How to trust your teenager and give them freedom

How to trust your teenager and give them freedom
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Your 16-year-old-wants to go out very late at night and you automatically say no. But should you learn to trust your teen and let them go?

It’s a difficult dilemma. As children get older, they need their independence, but starting to let them go can leave parents terrified their child will take unnecessary risks.

Lorraine Thomas, chief executive of The Parent Coaching Academy, says: “It’s really tough when you’re in the middle of it. As parents, we need to look at how we talk about ‘trust’ – sometimes our teenagers get the message that we don’t trust them, when we’re trying to say that we want them to stay safe and we trust them, but we’re not sure about everyone else.

“You have to take a deep breath and let them go, and let them know that you’re there if something does go wrong. The teenage brain is preparing them for when they’re going to leave home, and it’s encouraging them to risk-take. It’s the stage where you hope you’ve done everything you can, but even if you have, there will be times when something might happen.”

Here is her expert advice on learning to trust your teen.

Make sure the adults are on the same page Parents will quite often have different ideas about what their teenager should be allowed to do, so get together and sort out what you think in advance, Thomas says.

Have a relaxed chat

“Sit down with your teenager and have a little chat, not putting them in the spotlight or making it heavy,” says Thomas, “just so everyone has a chance to say what they think, and it’s not the teenager thinking, ‘All my friends can do it, you just don’t trust me’. Be very clear about why you have certain boundaries in place. Ask them what they can do to make you know they’re keeping safe, because that’s the important thing to you.”

Set boundaries

It is, of course, important to have boundaries for teenagers. But if those boundaries are broken, don’t just pile in with punishments, advises Thomas.

“Make sure boundaries are taken notice of,” she says, “but do it with a gentle hand. The first time there’s a problem, sit down and try to understand what happened, and reinforce the reason for the boundary. Reinforce the fact that if it keeps happening, you’ll have to do something.”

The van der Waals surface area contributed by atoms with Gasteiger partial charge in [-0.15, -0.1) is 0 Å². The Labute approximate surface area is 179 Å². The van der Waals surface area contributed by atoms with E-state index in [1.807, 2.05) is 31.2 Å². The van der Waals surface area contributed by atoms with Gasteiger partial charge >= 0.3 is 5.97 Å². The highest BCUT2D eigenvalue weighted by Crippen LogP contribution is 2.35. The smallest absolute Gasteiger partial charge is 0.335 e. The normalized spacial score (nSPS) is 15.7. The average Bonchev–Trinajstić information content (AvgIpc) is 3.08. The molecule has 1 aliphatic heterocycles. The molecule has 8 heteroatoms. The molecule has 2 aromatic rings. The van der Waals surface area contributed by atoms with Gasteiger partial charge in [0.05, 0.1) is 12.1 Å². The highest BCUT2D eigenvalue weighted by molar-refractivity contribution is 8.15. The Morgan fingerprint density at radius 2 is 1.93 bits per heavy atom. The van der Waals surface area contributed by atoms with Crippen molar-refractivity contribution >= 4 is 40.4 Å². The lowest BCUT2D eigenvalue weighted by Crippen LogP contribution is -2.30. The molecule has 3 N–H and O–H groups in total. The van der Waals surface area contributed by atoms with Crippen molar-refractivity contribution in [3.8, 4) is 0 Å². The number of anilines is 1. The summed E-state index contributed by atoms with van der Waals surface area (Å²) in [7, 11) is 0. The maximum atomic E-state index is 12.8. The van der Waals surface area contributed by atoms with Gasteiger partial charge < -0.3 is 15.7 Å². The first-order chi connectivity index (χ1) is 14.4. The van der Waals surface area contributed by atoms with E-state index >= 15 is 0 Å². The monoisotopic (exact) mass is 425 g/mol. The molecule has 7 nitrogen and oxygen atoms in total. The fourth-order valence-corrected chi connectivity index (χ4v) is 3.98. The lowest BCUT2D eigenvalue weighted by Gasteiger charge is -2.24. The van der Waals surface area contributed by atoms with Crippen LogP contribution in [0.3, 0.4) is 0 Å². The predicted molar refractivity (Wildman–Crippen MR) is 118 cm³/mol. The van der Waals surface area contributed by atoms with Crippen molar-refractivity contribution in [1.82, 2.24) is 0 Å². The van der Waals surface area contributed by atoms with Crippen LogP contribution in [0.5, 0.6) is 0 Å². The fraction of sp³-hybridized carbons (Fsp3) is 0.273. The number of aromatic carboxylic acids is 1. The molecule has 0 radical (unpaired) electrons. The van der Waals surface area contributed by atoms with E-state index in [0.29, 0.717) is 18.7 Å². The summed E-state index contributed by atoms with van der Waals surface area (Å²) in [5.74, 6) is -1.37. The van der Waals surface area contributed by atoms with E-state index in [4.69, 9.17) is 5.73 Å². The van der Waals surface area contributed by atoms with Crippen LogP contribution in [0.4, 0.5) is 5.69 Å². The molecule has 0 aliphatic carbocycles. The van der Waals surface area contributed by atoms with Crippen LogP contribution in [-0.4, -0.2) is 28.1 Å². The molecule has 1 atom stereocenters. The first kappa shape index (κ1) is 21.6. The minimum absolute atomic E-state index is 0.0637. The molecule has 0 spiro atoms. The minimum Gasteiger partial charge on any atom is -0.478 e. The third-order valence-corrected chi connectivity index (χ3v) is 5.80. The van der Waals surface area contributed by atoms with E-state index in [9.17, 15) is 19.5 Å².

Don’t make sanctions too tough Make sure that if there’s a sanction, it’s not too heavy-handed. Ask them what they think is an appropriate sanction, and get their input, Thomas stresses. “There’s no one-shoe-fits-all. Sanctions only ever work in the short-term, but if you keep doing the same thing and threatening them with it, it won’t make any difference, ” she warns.

Remember teenagers learn from their mistakes You don’t want things to go wrong for your teen – but how will they ever learn if everything always goes right? “Those times when your teenager might get drunk or does get into a bit of trouble are also really good learning opportunities,” Thomas points out.

If things go wrong, find out why

Instead of just losing your rag if your teen breaks your trust, try to find out why it happened. “When things do go awry, remember it’s most important to love them – even though sometimes they make it hard to do so – and remember the behaviour is only the tip of the iceberg,” says Thomas. “Tune into the emotion that’s driving the behaviour. Sometimes parents come down heavy, but we need to get teenagers to open up, and share ideas.”

Keep in touch with other parents If you’re friendly with parents of other teenagers in your teen’s social group, it’s a good idea to keep in touch with them too, suggests Thomas, so you’re sure your teen isn’t the only one to have to be home for 10.30pm.

Acknowledge the positives Thomas says: “It’s really important to praise behaviour where they’ve really demonstrated they can be trusted – not just about going out with friends, but when they’ve been really honest with you or raised an issue that they thought might lead to them getting into trouble. Thank them for telling you.”

Remember you won’t always be there

You’re not going to be there when they’ve gone away to university or got a job and left home. “This is a challenging but important time,” says Thomas. “Let them know they’ve got that independence, that you trust them, that communication channels are open, but if things do go wrong, you’re there to support them, not judge them.”

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